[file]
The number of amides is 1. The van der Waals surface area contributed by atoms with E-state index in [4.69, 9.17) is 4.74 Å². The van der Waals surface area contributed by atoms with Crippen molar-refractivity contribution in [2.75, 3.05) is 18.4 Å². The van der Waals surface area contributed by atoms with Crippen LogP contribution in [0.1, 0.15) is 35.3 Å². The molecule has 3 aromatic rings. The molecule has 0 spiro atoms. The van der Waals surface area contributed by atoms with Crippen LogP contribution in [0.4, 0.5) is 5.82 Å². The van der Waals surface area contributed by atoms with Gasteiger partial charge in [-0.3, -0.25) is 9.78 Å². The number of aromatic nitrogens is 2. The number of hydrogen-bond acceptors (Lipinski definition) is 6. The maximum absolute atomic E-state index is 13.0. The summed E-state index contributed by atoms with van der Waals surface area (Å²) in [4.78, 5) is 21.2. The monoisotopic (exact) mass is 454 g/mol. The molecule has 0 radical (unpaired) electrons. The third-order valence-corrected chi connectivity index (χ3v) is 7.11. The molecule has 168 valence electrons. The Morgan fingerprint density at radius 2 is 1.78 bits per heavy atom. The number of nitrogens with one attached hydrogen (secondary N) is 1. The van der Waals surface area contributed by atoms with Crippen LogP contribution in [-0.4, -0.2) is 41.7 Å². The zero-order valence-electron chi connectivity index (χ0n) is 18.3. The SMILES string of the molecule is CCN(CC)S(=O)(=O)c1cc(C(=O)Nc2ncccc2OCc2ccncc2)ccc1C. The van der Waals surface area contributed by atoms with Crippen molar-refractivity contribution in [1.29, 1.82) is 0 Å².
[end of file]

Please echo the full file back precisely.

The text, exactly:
The number of amides is 1. The van der Waals surface area contributed by atoms with E-state index in [4.69, 9.17) is 4.74 Å². The van der Waals surface area contributed by atoms with Crippen molar-refractivity contribution in [2.75, 3.05) is 18.4 Å². The van der Waals surface area contributed by atoms with Crippen LogP contribution in [0.1, 0.15) is 35.3 Å². The molecule has 3 aromatic rings. The molecule has 0 spiro atoms. The van der Waals surface area contributed by atoms with Crippen LogP contribution in [0.4, 0.5) is 5.82 Å². The van der Waals surface area contributed by atoms with Gasteiger partial charge in [-0.3, -0.25) is 9.78 Å². The number of aromatic nitrogens is 2. The number of hydrogen-bond acceptors (Lipinski definition) is 6. The maximum absolute atomic E-state index is 13.0. The summed E-state index contributed by atoms with van der Waals surface area (Å²) in [4.78, 5) is 21.2. The monoisotopic (exact) mass is 454 g/mol. The molecule has 0 radical (unpaired) electrons. The third-order valence-corrected chi connectivity index (χ3v) is 7.11. The molecule has 168 valence electrons. The Morgan fingerprint density at radius 2 is 1.78 bits per heavy atom. The number of nitrogens with one attached hydrogen (secondary N) is 1. The van der Waals surface area contributed by atoms with Crippen LogP contribution in [-0.4, -0.2) is 41.7 Å². The zero-order valence-electron chi connectivity index (χ0n) is 18.3. The SMILES string of the molecule is CCN(CC)S(=O)(=O)c1cc(C(=O)Nc2ncccc2OCc2ccncc2)ccc1C. The van der Waals surface area contributed by atoms with Crippen molar-refractivity contribution in [1.29, 1.82) is 0 Å².